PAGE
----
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Fruit, vegetables and whole grains ‘lower risk of gout’

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A diet rich in fruit and vegetables, nuts and whole grains but low in salt, sugary drinks, and red and processed meats, is associated with a lower risk of gout, researchers have concluded.

In contrast, a typical “Western” diet is associated with a higher risk of gout, according to a study published in the British Medical Journal.

“The DASH diet may provide an attractive preventive dietary approach for men at risk of gout”

Study authors

Gout is most common in men aged 40 and older and is caused by excess uric acid in the blood, which leads to uric acid crystals collecting around the joints.

The study authors noted that the Dietary Approaches to Stop Hypertension (DASH) diet reduced blood pressure, was recommended to prevent heart disease and had also been found to lower uric acid levels in the blood.

Therefore, the surmised that the DASH diet may lower the risk of gout as well. To investigate, the researchers from the US and Canada examined dietary patterns for links with gout risk.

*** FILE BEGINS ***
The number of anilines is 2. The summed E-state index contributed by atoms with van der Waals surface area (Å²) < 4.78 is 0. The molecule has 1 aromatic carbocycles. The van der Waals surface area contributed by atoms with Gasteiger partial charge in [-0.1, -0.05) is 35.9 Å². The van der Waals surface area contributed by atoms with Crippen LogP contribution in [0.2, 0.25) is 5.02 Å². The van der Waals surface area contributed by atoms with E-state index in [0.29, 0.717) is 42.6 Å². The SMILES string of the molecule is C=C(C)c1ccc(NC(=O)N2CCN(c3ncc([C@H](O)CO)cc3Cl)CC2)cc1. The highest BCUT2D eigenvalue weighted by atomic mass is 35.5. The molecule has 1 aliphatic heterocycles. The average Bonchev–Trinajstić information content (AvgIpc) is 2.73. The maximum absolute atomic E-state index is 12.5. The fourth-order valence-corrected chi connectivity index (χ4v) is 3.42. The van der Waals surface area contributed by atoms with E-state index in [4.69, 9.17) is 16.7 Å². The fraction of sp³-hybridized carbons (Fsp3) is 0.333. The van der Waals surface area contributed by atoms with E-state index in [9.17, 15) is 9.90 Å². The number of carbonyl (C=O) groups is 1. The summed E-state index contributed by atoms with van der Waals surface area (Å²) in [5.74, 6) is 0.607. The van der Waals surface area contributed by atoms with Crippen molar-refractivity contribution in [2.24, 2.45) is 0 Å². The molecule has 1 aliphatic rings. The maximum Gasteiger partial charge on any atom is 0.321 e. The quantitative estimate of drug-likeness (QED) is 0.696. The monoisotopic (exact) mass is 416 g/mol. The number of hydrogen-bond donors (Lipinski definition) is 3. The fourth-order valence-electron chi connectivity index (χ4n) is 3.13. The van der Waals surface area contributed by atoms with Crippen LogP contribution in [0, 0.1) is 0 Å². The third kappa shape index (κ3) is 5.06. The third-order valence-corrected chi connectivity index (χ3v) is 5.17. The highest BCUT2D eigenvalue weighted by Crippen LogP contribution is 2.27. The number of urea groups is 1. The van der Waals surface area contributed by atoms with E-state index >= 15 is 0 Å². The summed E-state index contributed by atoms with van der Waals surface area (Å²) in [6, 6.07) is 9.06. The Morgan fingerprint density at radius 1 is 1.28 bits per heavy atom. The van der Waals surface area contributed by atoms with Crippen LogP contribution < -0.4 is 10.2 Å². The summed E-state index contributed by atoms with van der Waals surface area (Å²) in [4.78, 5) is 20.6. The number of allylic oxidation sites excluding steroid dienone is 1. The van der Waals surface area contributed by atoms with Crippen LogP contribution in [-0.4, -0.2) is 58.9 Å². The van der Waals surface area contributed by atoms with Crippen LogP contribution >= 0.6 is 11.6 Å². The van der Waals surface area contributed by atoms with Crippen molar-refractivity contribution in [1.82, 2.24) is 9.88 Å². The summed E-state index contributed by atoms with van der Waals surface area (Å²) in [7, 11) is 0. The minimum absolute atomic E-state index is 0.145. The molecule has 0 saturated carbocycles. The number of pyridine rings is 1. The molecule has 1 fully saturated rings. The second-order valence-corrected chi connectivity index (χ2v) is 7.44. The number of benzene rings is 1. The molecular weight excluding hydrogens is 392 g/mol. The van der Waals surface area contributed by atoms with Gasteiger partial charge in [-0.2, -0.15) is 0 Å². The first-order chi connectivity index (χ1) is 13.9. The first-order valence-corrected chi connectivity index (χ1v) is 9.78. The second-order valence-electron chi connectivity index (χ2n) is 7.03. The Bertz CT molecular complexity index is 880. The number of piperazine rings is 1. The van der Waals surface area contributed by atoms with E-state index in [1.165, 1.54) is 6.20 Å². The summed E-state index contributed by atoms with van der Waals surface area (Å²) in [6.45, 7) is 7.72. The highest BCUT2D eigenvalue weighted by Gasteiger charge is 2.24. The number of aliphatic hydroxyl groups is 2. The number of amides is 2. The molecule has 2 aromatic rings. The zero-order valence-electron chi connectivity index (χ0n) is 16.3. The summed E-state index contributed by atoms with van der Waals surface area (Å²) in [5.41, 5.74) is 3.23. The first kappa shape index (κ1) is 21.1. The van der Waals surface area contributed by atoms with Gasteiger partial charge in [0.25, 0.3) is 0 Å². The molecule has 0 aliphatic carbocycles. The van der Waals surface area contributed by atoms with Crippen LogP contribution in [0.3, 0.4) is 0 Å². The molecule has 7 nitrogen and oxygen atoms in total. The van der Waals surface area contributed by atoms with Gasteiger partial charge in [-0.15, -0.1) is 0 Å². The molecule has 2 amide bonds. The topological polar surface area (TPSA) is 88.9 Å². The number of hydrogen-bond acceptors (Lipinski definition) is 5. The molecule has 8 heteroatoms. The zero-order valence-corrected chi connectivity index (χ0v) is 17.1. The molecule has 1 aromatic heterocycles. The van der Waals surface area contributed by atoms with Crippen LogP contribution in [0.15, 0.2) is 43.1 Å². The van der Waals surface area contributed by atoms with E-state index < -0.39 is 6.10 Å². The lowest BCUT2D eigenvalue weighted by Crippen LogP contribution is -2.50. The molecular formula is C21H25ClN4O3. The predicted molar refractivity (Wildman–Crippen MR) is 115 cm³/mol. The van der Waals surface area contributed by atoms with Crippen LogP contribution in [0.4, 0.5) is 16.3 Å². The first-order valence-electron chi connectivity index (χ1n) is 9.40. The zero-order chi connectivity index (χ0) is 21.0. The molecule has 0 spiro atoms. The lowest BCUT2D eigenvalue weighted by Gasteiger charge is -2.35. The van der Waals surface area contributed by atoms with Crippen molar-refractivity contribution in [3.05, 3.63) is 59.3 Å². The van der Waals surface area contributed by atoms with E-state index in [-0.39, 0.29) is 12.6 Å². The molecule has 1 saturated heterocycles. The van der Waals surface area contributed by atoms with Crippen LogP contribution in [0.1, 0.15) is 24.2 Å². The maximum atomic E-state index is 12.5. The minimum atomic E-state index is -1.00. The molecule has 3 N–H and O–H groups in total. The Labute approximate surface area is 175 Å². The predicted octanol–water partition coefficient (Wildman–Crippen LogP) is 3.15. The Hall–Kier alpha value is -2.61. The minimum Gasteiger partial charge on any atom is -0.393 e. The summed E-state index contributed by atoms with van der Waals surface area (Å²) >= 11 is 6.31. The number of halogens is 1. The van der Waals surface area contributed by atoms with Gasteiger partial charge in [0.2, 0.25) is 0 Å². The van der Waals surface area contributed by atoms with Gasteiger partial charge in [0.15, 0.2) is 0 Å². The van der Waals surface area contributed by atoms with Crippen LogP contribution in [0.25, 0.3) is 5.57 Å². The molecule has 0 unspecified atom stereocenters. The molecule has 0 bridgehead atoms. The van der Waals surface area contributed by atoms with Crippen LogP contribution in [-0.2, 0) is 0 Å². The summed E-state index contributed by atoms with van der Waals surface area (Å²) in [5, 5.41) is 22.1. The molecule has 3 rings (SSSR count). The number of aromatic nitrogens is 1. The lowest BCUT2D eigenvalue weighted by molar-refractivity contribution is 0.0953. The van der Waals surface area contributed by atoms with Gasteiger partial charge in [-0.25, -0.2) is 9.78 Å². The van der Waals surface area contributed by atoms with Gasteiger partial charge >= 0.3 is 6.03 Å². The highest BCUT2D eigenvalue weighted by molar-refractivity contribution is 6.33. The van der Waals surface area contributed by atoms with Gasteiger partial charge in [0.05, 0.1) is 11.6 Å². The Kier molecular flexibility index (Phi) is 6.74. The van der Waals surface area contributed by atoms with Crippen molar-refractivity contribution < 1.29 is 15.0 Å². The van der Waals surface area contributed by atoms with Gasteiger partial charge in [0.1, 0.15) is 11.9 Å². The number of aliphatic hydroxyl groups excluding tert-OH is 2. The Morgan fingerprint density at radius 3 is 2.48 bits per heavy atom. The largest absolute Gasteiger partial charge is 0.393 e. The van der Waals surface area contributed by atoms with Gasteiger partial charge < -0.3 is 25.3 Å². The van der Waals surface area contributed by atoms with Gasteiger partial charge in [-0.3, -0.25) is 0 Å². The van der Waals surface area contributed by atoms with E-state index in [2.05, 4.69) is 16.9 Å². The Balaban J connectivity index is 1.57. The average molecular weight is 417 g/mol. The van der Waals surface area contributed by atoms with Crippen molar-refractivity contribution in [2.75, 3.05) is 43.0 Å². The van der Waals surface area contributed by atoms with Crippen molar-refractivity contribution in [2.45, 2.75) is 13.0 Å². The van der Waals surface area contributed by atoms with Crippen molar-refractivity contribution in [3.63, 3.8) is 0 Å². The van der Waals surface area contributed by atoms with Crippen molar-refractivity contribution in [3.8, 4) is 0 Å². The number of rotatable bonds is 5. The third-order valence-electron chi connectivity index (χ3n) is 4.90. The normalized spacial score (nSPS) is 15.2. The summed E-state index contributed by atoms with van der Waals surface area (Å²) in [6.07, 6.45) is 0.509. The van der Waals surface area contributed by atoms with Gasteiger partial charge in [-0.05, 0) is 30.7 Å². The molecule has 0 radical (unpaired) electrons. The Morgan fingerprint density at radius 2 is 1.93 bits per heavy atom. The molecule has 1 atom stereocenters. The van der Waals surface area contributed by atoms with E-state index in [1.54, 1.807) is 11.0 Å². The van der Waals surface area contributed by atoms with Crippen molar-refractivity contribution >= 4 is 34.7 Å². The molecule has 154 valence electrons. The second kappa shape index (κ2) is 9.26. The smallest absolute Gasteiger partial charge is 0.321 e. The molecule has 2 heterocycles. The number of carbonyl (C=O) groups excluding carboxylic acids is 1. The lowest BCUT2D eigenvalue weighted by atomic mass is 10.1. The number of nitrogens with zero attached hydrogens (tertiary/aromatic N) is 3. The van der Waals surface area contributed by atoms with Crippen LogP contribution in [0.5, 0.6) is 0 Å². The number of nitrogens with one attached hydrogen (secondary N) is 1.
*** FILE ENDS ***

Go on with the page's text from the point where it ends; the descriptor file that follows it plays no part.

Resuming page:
They analysed data on over 44,000 men aged 40 to 75 years with no history of gout who completed detailed food questionnaires in 1986 that was updated every four years through to 2012.

Each participant was assigned a DASH score, reflecting high intake of fruits, vegetables, nuts and legumes, low-fat dairy products and whole grains, and low intake of salt, sweetened beverages, and red and processed meats.

They were also given a Western pattern score – reflecting higher intake of red and processed meats, chips, refined grains, sweets and desserts.

During 26 years of follow-up, a higher DASH score was associated with a lower risk for gout, while a higher Western pattern was associated with an increased risk for gout.

Arthritis Care

The Gout by James Gillray

The Gout by James Gillray. Cartoon dating from 14 May 1799

The associations were independent of known risk factors for gout, such as age, body mass index, high blood pressure, and alcohol and coffee intake, said the study authors.

They acknowledged that it was an observational study, so no firm conclusions could be drawn about cause and effect.

Nevertheless, they said the DASH diet “may provide an attractive preventive dietary approach”, as it also treats high blood pressure, which affects the vast majority of gout patients.

Therefore, the DASH diet has the potential to “kill two birds with one stone”, said the researchers.

The findings also provide support for future intervention studies to examine the effects of the DASH diet on blood uric acid level among gout patients, as well as for the risk of gout flares, they added.


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